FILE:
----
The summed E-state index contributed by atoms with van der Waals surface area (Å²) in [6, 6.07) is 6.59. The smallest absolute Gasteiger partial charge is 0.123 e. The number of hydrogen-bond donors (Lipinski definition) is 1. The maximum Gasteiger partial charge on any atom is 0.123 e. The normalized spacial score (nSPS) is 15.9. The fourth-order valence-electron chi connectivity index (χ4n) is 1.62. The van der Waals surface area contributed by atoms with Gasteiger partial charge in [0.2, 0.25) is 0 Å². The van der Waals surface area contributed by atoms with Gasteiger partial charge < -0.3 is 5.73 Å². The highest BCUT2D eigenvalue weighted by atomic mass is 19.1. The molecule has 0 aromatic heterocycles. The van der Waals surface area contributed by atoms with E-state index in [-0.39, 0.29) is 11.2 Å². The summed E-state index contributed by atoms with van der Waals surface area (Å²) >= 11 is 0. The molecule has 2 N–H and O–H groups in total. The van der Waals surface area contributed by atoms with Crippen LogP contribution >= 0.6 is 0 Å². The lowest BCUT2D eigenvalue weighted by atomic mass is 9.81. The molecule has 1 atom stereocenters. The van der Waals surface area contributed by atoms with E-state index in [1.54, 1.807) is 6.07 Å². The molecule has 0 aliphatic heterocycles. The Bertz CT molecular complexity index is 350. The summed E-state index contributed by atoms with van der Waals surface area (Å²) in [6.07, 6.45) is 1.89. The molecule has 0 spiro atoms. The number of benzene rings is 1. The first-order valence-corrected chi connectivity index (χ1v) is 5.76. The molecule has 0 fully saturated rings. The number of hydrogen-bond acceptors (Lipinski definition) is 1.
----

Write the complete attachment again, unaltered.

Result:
The summed E-state index contributed by atoms with van der Waals surface area (Å²) in [6, 6.07) is 6.59. The smallest absolute Gasteiger partial charge is 0.123 e. The number of hydrogen-bond donors (Lipinski definition) is 1. The maximum Gasteiger partial charge on any atom is 0.123 e. The normalized spacial score (nSPS) is 15.9. The fourth-order valence-electron chi connectivity index (χ4n) is 1.62. The van der Waals surface area contributed by atoms with Gasteiger partial charge in [0.2, 0.25) is 0 Å². The van der Waals surface area contributed by atoms with Gasteiger partial charge < -0.3 is 5.73 Å². The highest BCUT2D eigenvalue weighted by atomic mass is 19.1. The molecule has 0 aromatic heterocycles. The van der Waals surface area contributed by atoms with E-state index in [-0.39, 0.29) is 11.2 Å². The summed E-state index contributed by atoms with van der Waals surface area (Å²) >= 11 is 0. The molecule has 2 N–H and O–H groups in total. The van der Waals surface area contributed by atoms with Crippen LogP contribution >= 0.6 is 0 Å². The lowest BCUT2D eigenvalue weighted by atomic mass is 9.81. The molecule has 1 atom stereocenters. The van der Waals surface area contributed by atoms with E-state index in [1.54, 1.807) is 6.07 Å². The molecule has 0 aliphatic heterocycles. The Bertz CT molecular complexity index is 350. The summed E-state index contributed by atoms with van der Waals surface area (Å²) in [6.07, 6.45) is 1.89. The molecule has 0 spiro atoms. The number of benzene rings is 1. The first-order valence-corrected chi connectivity index (χ1v) is 5.76. The molecule has 0 fully saturated rings. The number of hydrogen-bond acceptors (Lipinski definition) is 1.